But I do think, especially given your recent growth and change of perspective, that these would be relevant, healthy and possibly meaningful kinds of discussions to have w/each other.
Or am I missing something?
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Old 08-20-2010, 11:58 AM
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I actually think there is a famous quote out there somewhere about handling unsolicited advice. I came across it when I was pregnant and first had a newborn, since anyone and everyone seems to have parenting advice. Something like say thank you, and then do what you want anyway.
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Old 08-20-2010, 12:09 PM
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My mom once said / did a similar thing to my alcoholic sister--she took my sister to the alcohol aisle at the supermarket and said, "well, pick out what you want--let's stop hiding this!". AS, needless to say, was not amused.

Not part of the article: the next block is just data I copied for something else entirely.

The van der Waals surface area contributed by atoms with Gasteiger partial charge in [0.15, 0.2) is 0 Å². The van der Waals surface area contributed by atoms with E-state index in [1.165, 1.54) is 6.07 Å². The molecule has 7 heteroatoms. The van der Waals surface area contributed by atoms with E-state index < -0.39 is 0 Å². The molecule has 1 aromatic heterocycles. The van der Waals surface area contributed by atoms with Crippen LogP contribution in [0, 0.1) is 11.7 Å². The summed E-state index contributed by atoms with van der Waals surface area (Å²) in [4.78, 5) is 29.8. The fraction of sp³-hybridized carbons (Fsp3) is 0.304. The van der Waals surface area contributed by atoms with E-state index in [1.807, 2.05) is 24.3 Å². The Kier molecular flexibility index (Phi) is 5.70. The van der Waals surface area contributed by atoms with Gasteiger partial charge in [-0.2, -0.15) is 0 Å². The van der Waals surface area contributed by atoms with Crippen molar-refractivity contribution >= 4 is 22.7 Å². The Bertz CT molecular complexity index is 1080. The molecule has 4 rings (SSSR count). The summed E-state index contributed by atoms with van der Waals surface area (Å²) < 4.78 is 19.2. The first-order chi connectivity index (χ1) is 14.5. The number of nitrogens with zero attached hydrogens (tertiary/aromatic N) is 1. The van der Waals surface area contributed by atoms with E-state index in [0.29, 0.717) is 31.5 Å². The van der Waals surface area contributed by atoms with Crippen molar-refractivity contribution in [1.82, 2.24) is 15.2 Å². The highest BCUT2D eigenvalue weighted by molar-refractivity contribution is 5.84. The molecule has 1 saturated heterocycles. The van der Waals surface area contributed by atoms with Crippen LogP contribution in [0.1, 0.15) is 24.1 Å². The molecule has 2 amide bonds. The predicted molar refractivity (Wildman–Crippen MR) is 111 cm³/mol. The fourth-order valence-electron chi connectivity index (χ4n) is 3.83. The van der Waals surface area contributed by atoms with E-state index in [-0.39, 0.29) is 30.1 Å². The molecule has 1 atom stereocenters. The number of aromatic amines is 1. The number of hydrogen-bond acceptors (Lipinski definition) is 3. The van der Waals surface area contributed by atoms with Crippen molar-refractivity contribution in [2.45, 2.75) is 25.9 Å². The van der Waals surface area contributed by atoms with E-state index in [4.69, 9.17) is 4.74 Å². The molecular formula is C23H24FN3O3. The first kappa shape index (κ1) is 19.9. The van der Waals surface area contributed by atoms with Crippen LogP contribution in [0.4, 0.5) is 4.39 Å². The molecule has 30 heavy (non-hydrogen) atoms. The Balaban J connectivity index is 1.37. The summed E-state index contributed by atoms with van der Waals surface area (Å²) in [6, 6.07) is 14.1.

But anyway...I find that 'huh...I'll think about that..." and changing the subject--usually something to put the focus back on the other person--works well with unsolicited advice. And then just drop it out the other ear and go on your merry way. IMHO...some topics are like politics; even with well-meaning friends, you just can't talk about them. I have a good friend who is on the polar opposite spectrum politically than I am...and we just don't go there.

Sending you hugs...
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Old 08-20-2010, 12:23 PM